The letter explains that CalPERS is raising premiums 5 percent this year on the plan's costliest policies, which offer lifetime coverage and daily benefit payouts that keep up with inflation.
Policyholders can avoid the premium increases by moving into plans that offer up to 10 years of benefits without automatically inflation-adjusted coverage. The deadline to opt into another plan varies by policyholder.
CalPERS' letter also flags a 5 percent increase planned for 2014 and another 85 percent jump in 2015 spread over two years. All the rate hikes apply to policies offering inflation-protected, lifetime coverage for things like nursing home services and in-home care.
The letter represents the next step in a multi-year overhaul that has angered many policyholders in the privately-financed insurance program.
Many of them recall promises when they bought their plans that the premiums wouldn't increase. They're also angry at the prospect of paying years of premiums on a high-end benefit that they won't receive if they switch coverage.
CalPERS is trying to allay those concerns by highlighting the total value of the lower-cost defined-benefit plan in the letters that will start hitting mailboxes on Tuesday:
"For example," the CalPERS' letter mentions in a footnote, "a $257 Daily Benefit Amount
will provide coverage up to $938,050 when you reduce to a Ten-Year Benefit Period."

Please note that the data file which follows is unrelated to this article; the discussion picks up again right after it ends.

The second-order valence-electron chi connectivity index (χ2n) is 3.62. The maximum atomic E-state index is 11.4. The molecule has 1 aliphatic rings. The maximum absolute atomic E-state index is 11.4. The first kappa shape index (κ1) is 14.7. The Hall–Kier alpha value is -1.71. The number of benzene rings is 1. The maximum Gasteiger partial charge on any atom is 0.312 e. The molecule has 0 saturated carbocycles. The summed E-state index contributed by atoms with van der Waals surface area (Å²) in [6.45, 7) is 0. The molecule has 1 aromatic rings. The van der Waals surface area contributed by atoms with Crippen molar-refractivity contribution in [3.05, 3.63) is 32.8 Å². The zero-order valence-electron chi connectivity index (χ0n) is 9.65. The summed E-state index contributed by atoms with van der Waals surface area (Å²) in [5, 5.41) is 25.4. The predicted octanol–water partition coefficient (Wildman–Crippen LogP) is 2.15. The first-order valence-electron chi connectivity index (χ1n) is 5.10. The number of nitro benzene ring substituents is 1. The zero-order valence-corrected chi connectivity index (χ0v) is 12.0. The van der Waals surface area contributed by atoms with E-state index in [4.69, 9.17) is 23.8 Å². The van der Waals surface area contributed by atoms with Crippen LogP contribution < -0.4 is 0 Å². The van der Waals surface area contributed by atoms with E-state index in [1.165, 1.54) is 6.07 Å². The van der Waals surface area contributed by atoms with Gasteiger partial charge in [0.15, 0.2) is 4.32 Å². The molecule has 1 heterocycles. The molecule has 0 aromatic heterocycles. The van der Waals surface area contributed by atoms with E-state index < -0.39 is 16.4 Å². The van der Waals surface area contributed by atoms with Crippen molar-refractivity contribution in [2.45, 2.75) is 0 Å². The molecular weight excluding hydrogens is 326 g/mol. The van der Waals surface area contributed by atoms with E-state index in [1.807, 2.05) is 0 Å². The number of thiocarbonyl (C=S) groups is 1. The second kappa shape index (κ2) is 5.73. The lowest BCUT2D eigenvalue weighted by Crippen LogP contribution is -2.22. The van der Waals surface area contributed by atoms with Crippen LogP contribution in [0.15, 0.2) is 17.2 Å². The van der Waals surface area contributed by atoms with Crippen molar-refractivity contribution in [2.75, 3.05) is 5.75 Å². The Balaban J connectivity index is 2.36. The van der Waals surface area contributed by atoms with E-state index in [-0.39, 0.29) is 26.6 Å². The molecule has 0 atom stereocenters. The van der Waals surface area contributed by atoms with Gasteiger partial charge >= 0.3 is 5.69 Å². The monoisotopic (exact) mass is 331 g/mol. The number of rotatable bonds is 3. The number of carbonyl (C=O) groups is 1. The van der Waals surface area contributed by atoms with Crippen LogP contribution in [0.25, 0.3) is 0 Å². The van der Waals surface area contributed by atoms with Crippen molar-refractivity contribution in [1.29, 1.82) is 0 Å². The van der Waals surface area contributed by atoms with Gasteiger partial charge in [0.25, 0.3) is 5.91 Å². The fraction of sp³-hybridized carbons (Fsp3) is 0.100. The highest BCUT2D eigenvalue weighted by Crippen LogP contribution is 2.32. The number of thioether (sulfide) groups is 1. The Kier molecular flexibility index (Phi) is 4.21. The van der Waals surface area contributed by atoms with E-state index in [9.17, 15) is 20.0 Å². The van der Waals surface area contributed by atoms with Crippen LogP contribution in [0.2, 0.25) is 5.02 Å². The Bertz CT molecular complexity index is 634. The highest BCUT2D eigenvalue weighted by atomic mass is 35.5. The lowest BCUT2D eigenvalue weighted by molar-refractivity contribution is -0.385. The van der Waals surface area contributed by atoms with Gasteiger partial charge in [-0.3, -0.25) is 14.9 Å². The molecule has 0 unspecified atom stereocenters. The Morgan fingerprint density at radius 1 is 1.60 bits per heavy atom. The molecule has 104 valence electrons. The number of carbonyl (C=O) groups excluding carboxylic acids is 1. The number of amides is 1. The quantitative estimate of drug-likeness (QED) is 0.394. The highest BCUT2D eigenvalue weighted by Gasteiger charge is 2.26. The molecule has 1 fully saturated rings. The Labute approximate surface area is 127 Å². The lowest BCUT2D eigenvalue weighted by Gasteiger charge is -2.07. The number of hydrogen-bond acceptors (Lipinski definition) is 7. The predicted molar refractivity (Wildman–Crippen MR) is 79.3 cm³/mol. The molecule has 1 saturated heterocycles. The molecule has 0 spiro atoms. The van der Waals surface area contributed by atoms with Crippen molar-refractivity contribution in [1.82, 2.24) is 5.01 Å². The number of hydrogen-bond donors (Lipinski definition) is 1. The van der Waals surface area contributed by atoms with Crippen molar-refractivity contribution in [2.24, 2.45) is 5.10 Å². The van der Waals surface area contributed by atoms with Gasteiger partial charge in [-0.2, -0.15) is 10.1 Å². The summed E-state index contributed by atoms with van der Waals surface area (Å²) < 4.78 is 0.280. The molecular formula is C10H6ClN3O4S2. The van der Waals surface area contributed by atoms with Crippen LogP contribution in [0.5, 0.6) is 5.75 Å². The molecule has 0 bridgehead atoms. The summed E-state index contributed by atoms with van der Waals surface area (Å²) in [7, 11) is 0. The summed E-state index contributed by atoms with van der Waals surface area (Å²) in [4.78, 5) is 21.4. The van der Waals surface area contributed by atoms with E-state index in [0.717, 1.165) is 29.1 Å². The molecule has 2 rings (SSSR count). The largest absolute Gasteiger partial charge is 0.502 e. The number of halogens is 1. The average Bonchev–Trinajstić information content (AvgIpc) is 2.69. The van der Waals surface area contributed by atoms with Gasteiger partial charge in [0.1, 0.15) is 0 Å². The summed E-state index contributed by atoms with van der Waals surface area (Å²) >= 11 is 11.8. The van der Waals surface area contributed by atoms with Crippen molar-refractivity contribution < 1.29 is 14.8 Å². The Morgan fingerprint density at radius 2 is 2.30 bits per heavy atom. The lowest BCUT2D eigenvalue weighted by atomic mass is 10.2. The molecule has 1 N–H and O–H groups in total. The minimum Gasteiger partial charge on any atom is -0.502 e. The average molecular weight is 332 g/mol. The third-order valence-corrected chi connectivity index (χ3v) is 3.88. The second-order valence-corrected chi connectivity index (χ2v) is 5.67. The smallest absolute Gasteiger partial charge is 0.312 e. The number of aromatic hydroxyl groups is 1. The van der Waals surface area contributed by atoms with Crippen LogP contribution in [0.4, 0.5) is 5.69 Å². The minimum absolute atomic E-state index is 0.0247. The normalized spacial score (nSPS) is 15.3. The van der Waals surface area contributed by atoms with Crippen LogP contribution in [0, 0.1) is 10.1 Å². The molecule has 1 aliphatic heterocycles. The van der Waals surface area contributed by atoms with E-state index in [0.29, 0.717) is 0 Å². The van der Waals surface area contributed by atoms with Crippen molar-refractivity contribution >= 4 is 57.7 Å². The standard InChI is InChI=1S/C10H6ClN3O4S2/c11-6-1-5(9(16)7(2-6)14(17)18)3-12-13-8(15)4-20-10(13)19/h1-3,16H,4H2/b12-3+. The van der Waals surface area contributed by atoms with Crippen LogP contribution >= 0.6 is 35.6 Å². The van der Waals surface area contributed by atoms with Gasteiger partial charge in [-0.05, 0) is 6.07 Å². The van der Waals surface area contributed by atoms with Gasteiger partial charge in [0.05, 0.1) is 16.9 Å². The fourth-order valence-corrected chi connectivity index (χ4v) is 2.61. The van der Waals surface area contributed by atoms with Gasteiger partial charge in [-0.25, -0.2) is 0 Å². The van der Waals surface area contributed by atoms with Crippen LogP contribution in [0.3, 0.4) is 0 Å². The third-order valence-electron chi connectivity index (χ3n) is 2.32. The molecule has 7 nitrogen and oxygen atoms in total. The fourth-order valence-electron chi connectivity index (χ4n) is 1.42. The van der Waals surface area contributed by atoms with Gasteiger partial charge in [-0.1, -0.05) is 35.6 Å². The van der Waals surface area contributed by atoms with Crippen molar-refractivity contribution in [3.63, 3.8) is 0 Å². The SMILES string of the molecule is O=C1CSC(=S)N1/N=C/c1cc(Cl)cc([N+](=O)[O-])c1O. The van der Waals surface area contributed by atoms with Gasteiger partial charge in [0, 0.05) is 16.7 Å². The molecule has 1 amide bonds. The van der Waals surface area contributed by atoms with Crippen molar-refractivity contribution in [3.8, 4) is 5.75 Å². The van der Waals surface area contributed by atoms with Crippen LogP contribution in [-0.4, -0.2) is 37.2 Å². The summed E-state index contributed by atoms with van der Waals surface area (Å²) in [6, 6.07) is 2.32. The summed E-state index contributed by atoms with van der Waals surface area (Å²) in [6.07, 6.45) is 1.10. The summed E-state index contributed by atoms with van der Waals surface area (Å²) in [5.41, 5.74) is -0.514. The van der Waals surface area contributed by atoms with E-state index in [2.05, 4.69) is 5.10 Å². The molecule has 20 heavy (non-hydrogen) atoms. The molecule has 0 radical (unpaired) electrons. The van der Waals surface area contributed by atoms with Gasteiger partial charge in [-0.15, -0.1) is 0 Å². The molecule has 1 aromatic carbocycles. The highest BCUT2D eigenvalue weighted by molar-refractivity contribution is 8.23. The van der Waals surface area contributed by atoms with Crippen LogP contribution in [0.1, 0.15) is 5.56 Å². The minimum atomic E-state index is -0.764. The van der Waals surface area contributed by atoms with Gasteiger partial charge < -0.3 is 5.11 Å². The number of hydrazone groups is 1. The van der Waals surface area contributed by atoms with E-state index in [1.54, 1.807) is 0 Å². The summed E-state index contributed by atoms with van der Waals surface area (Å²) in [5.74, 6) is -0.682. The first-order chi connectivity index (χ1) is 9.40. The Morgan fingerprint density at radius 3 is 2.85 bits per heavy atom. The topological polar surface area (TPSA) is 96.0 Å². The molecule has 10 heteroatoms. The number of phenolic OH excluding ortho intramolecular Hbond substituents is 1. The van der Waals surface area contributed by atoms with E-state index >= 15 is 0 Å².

CalPERS also emailed several real-life scenarios to The State Worker that compare the premiums and payouts of the lifetime claims to those for 10-year plans.
A 76-year-old for example, would have to make 182 years of $4,450 in annual premium payments to equal the $830,000 maximum cash value of a 10-year plan. Most long-term care claims don't run that long.
"The scale (of the defined benefit) is still enormous," said Ann Boynton, CalPERS' deputy executive officer over benefit program planning. "That's really the message we want people to understand."
CalPERS has also said that policyholders who shift into plans without inflation protection will maintain their current daily-benefit coverage. In the past, downgrading to lesser plans meant losing the higher daily benefits that built up over time with the automatically adjusted policies.
Like many insurers who jumped into the nascent long-term care insurance industry in the 1990s, CalPERS' program fell victim to loose underwriting standards, a high number of claims and poor investment returns.
In response, it has raised premiums periodically and even closed enrollment for several years.
Many policyholders with high-end policies suspect that the rate hikes are intended to force them out of the program. CalPERS says that's not true.
"We're not trying to drive anyone out of the program," Boynton said.
Here's the template of the letter that's in the mail:
Editors's note, April, 30, 2013: This post has been corrected to correctly reflect the number of letters issued to long-term care policyholders with inflation-protected, lifetime benefits plans.
PHOTO CREDIT: CalPERS' headquarters. Jay Mather / Sacramento Bee file 2005